Do you know how important sleep is?
Sleep is much more important than a lot of people realise
By having a healthy sleeping schedule and getting enough sleep each night, you can improve not only your mental health but your physical health too. You can also improve the quality of your life.
How you feel during the day is dependent on how you slept the night before. While you sleep, your body continues to work to ensure that your brain is functioning properly and that your physical health is kept intact. If you’re not sleeping as you should be, your body can’t do this effectively.
When it comes to children and teenagers, sleep plays a vital role in supporting their growth and maintain their health.
If you don’t get enough sleep, you will be at a greater risk of suffering from a range of chronic health issues. On top of that, a lack of sleep can affect your ability to learn and work, and your social skills.
Did you know that your genes may be responsible for sleep disorder as well? If you are having sleep problems its a time to check your genetic variation of Serotonin, Oxytocin, Cortisol and MTHFR gene, which is responsible for the normal metabolism of folic acid. Malfunction of the metabolism of folic acid very often leads to insomnia.
Below you can see our recommendation of DNA tests if you have a sleeping issue
Some information regarding sleep you should know about it
Sleep and Your Brain
Sleep is important to make sure that your brain continues to work as it should. During the time that you are asleep, your brain is working to prepare itself and the rest of your body for when you wake up.
Research has shown that a lack of sleep can alter the activity in certain parts of your brain. If you have a sleep deficiency, you will be worse at decision making, problem-solving, emotional and behavioural control, and you may notice that your mental health worsens.
Sleep and Your Body
Not only does sleep influence your mental health, but it can also significantly impact your physical health. It’s commonly known that if you injure yourself, most of your bodily repairs take place during the time that you’re asleep.
Studies have shown that sleep deficiencies are linked with heart disease, high blood pressure, diabetes, and obesity. One particular study focused on a group of teenagers and concluded that for every hour of sleep that they lost, the chances of them putting on weight increased. However, this doesn’t only apply to teenagers – adults too.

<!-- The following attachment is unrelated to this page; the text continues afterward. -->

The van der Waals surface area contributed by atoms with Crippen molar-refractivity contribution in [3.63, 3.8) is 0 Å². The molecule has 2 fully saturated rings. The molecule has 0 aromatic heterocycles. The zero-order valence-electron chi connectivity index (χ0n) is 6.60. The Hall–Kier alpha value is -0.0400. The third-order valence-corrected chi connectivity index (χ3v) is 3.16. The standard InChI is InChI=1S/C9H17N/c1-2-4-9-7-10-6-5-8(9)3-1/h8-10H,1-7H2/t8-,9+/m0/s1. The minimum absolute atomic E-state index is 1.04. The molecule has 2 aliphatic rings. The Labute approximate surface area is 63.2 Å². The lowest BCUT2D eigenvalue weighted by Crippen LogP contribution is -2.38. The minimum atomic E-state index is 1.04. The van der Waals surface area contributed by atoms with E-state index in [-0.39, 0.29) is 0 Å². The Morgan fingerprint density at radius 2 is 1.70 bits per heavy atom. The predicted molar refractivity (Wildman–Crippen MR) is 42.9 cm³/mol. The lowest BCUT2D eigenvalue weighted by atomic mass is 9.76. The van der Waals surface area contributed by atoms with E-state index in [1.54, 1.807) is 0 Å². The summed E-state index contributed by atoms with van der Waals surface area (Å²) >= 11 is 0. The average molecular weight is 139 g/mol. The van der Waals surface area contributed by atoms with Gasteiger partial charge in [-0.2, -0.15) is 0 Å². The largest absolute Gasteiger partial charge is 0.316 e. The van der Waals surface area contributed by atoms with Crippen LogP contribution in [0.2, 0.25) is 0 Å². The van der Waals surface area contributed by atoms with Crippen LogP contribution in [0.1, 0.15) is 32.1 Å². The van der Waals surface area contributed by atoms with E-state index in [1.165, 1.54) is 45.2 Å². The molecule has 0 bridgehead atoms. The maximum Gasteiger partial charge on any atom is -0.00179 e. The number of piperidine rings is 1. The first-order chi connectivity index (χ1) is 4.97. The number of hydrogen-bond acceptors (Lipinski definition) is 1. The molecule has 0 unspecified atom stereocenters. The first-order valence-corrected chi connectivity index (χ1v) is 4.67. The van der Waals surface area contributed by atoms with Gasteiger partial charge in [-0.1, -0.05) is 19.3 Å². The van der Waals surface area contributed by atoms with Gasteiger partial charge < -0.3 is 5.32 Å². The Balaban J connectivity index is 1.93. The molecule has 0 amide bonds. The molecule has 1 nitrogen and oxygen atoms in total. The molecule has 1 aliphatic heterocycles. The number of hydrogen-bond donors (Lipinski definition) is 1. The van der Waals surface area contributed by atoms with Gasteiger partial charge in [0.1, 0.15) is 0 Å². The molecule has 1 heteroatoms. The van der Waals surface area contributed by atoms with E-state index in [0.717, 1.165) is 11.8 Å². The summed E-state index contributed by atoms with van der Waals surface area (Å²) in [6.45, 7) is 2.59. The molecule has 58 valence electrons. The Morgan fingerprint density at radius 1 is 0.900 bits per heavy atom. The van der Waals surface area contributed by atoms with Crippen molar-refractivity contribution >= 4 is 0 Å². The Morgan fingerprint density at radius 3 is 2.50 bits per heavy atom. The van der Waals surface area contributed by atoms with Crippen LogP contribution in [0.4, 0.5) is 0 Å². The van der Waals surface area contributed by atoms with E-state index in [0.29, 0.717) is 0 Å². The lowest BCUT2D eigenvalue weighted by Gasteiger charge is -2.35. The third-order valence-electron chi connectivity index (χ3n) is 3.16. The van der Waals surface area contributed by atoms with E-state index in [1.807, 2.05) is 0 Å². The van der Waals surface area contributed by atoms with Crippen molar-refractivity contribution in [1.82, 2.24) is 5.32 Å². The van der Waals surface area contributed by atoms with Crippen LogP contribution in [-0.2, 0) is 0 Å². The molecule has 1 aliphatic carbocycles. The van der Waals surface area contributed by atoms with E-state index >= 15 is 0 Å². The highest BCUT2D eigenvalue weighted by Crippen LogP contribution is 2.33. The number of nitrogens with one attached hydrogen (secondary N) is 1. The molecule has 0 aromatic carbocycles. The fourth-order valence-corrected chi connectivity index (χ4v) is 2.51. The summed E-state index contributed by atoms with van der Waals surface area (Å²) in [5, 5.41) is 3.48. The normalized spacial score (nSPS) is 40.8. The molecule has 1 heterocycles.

While you sleep, your body produces hormones. The two main hormones which are produced are called ghrelin (this hormone makes you feel hungry, prompting you to eat) and leptin (this hormone tells you when you are full so that you stop eating). If you have a sleep deficiency, then your ghrelin levels will increase, and your leptin levels will decrease, making you hungrier than you would otherwise be – thus making you eat more and put on more weight.
Another hormone which is affected is insulin. This is the hormone which maintains your blood glucose levels. Without enough sleep, your body will have a higher blood glucose level which can increase your risk of diabetes.
It’s essential especially for children and teenagers to get enough sleep each night as sleep strongly influences healthy growth and development. Following on from the last section, when children and teens are sleeping, their body releases a hormone which affects their growth, their muscle mass, and cell and tissue repair. Sleep is also essential for fertility and puberty.
Our immune systems also rely on a healthy sleep schedule, and without enough sleep, your immune system may not be as efficient. This can result in your body struggling to fight off common viruses and infections, and you being ill more often.
Work, School, and Focusing
This goes without saying, if you don’t get enough sleep then you will struggle to focus throughout the day. Those who have a sleep deficiency aren’t as productive while they are at school or work. They have slower reaction times, frequently make mistakes, and take much longer to complete their assignments.
To add to this, even just taking a few hours of sleep away can result in your body functioning as if you haven’t had enough sleep for several days – further impacting your capability to work at an optimal level.
Some people don’t realise there are risks to having a sleep deficiency or who don’t even know that they have one. Even if they aren’t sleeping properly, they still believe that they’re functioning as well as they could be.
However, if you have a sleep deficiency, then it can impact activities that you’ve been doing for a long time, such as driving. Studies have shown that having a sleep deficiency is more harmful to your driving than being drunk. For example, there are roughly 100,000 car accidents each year because of sleep deficiencies (reaching approximately 1,500 deaths).